Recovery of Two Loggerhead Sea Turtles (Caretta caretta) Found Entangled in Fishing Gear Off Madeira (Portugal)
IAAAM Archive
Fernando Santos1; Isabel Quaresma1; Cláudia Delgado2,3; Telma Ferreira2,3; Thomas Dellinger2,3
1'VETMÈDIS' Clínica Médico Veterinária, Sítio da Torre. 9200 Machico, Madeira. Portugal; 2University of Madeira, Marine Biology and Oceanography Lab, 'Madeira Marine Turtles Project', Estação de Biologia Marinha do Funchal, Promenade da Orla Marítima, Cais do Carvão, Funchal, Madeira, Portugal; 3BioMAR - Centro de Ciências Biológicas e Geológica - Edifício da Penteada, Funchal, Madeira, Portugal


Sea turtles are considered to be threatened or endangered and are protected by various conventions worldwide. The 'Madeira Marine Turtles Project', at University of Madeira, accepts injured sea turtles delivered by fishermen, tourism boats or captured by the Project's routine work out in the sea. From 1994 to 2001 about 8,5 % of the turtles received needed medical care. In 2001 seven of the eight turtles received were victims of entanglement in fishing gear. Two loggerhead turtles (Caretta caretta) presented severe injuries on the right front flipper caused by entanglement in ropes and monofilament lines which constricted the blood supply and resulted in tissue necrosis. The turtles were also underweight.

In the first case amputation was the only option due to irreversible lost of tissues, resulting in phalangeal and metacarpal exposition. On the second turtle tissue recovery was attempted before deciding for amputation. Antibiotic therapy used was a twice-daily topical application of bacitracine and enrofloxacin injected intramuscularly in the opposite front flipper. A lamp was used to warm up the area in order to facilitate bacitracine absorption. After three weeks flipper condition deteriorated with extended necrosis and septicaemia danger and once more we opted for amputation.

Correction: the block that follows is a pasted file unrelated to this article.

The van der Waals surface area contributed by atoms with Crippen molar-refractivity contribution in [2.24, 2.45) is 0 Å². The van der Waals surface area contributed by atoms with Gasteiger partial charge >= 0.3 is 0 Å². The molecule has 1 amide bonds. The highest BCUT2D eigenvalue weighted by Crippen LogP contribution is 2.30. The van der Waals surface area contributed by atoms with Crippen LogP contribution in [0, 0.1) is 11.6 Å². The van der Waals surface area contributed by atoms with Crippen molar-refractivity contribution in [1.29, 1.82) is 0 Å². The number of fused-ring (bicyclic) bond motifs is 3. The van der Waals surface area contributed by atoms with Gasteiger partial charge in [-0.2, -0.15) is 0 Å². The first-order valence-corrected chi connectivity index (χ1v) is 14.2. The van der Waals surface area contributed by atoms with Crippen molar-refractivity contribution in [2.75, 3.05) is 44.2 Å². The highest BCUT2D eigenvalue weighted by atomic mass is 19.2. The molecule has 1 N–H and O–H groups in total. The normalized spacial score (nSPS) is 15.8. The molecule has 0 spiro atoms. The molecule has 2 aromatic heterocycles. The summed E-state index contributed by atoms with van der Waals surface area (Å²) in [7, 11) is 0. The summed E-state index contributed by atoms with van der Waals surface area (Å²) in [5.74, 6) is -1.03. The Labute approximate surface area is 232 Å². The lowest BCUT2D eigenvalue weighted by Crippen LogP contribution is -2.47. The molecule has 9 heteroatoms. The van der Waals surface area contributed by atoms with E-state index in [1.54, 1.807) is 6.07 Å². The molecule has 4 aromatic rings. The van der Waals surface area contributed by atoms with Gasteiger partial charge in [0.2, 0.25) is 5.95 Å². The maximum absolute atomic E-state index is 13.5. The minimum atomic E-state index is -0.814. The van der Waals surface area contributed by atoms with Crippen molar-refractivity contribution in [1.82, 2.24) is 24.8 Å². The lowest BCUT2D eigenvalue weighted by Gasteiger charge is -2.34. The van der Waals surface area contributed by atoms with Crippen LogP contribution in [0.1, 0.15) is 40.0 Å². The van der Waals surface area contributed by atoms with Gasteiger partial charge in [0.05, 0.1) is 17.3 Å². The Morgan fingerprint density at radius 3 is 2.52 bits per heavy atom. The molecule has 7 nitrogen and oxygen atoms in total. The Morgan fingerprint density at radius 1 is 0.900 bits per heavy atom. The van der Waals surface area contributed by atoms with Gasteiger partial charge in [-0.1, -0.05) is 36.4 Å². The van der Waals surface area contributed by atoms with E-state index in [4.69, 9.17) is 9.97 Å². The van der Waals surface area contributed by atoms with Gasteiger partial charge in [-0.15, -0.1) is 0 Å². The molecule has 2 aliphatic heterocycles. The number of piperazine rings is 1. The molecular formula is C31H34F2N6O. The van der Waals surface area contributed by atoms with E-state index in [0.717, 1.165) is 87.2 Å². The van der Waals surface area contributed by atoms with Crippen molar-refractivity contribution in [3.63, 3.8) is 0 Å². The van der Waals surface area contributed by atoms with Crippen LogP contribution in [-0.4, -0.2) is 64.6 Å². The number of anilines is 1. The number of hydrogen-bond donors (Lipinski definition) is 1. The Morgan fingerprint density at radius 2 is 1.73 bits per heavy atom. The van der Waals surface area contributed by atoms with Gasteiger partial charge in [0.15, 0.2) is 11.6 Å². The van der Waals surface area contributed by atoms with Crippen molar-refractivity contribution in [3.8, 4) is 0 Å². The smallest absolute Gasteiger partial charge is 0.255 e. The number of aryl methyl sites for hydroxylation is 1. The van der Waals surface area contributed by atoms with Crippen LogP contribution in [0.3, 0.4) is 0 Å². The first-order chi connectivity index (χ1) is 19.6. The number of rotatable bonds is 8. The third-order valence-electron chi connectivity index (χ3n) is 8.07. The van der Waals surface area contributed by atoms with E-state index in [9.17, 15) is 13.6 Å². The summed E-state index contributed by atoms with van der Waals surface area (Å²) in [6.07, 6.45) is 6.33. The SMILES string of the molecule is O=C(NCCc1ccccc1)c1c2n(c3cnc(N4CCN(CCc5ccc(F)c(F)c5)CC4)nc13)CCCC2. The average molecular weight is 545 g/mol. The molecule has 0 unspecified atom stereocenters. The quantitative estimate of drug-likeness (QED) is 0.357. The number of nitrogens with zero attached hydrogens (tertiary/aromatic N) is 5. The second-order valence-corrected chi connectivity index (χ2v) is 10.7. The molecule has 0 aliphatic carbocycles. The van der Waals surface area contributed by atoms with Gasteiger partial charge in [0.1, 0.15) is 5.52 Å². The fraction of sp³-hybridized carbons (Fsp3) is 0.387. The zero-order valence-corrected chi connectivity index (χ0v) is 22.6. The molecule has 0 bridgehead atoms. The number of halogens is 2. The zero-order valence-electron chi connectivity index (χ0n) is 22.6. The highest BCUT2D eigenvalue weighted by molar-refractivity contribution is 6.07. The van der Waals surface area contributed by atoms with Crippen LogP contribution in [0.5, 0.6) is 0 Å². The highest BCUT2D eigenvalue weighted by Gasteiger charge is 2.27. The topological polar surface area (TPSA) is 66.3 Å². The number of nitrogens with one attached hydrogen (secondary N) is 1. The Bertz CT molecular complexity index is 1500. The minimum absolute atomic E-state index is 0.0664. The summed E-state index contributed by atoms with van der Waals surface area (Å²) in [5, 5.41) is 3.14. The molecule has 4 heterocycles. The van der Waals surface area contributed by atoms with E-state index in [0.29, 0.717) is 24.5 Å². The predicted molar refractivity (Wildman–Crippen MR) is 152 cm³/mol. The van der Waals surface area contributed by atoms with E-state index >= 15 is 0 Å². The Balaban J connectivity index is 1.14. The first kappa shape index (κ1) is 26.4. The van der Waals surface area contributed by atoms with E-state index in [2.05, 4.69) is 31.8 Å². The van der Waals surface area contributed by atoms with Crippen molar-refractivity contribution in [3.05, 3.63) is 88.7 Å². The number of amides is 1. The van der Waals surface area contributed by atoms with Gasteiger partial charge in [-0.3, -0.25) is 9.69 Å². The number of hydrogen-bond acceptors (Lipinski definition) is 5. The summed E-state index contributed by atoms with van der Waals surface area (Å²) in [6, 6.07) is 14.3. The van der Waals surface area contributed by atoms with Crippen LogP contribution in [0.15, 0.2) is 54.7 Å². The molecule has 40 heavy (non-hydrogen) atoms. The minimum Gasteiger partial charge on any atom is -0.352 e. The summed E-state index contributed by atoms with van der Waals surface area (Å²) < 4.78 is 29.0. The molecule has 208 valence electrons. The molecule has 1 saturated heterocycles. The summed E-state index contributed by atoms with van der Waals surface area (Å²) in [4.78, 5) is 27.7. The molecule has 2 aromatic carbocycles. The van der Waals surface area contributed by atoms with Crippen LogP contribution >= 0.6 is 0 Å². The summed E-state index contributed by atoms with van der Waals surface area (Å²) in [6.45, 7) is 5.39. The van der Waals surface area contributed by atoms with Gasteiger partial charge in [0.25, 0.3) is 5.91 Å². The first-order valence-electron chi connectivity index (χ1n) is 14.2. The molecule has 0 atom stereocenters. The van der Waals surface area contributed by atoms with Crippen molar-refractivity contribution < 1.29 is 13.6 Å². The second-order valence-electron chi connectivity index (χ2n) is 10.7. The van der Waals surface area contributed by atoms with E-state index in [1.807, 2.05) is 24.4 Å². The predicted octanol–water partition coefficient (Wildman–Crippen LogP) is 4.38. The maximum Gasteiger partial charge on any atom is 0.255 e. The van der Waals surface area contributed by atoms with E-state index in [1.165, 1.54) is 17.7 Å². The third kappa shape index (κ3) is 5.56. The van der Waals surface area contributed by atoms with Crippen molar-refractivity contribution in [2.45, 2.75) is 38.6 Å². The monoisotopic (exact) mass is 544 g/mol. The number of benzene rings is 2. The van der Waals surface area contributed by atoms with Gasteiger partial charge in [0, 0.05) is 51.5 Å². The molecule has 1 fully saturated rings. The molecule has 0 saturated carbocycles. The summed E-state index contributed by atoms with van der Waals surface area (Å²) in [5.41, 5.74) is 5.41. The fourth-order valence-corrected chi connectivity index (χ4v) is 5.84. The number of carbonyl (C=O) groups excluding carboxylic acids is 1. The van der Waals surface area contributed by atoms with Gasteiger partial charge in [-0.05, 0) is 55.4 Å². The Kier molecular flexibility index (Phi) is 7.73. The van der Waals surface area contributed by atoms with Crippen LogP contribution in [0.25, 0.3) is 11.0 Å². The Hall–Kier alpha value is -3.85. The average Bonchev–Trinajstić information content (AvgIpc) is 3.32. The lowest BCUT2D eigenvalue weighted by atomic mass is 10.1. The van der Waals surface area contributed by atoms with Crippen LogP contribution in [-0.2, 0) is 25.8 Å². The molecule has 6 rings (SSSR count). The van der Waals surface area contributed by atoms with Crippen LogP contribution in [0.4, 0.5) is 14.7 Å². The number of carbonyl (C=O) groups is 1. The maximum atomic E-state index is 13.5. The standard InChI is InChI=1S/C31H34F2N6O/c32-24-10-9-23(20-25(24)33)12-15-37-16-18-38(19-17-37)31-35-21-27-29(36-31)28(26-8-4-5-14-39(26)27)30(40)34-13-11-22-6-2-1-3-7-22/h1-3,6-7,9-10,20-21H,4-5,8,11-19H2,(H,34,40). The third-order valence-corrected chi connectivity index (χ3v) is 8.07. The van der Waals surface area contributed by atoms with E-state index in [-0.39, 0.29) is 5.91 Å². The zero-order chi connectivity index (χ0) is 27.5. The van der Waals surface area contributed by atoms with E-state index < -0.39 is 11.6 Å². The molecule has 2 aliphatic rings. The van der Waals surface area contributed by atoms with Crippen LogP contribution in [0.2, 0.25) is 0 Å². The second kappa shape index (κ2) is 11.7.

In both cases, radiographs showed a fracture on the humerus diaphysis. Surgery was performed in 'Vetmédis', a private pet clinic. Inhalant anesthesia with isoflurane was used for inducing and maintaining anesthesia, delivered via a closed circuit system. Nitrous oxide-oxygen was used before adding the volatile gas. Also a field block with infiltrated 2% lidocaine was applied. Fore flipper was removed via the scapulo-humeral disarticulation.

Turtles were kept for 4-5 weeks at Marine Biology Station of Funchal, for recovery. They were kept in dry containers to facilitate scar healing. Sea turtles do not eat out of water thus a sterile 5% glucose solution was administrated via intracoelomic route, at a rate of 20 ml/kg/24h. A light coating of Vaseline-like ointment was used to avoid drying of the shell and skin.

The same antibiotic therapy used before surgery was applied to both turtles during the post-operatory period. After 4 weeks the turtles were placed in seawater tanks to test for buoyancy anomalies. While in the tanks they were fed with Chub mackerel (Scomber japonicus).

In spite the lack of the right front flipper turtles were not heavily impaired. In fact since 1994 the Project team captured several turtles that were missing one of the flippers, in healthy conditions. Turtles were released after their 5th week, as soon as they recovered weight.

The recovery of injured wildlife is not common in Madeira due to the absence of facilities and specialized veterinarians. To our knowledge this was the first time a surgical procedure was performed upon a wild animal and was only possible due to collaboration between the 'Marine Turtles Project' and 'Vetmédis'.


The authors wish to thank to Afonso Rocha and José Barradas (Univ. of Madeira staff) and to all the people who cooperated with the Project, fishermen and others.

Speaker Information
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Fernando Santos

Isabel Quaresma

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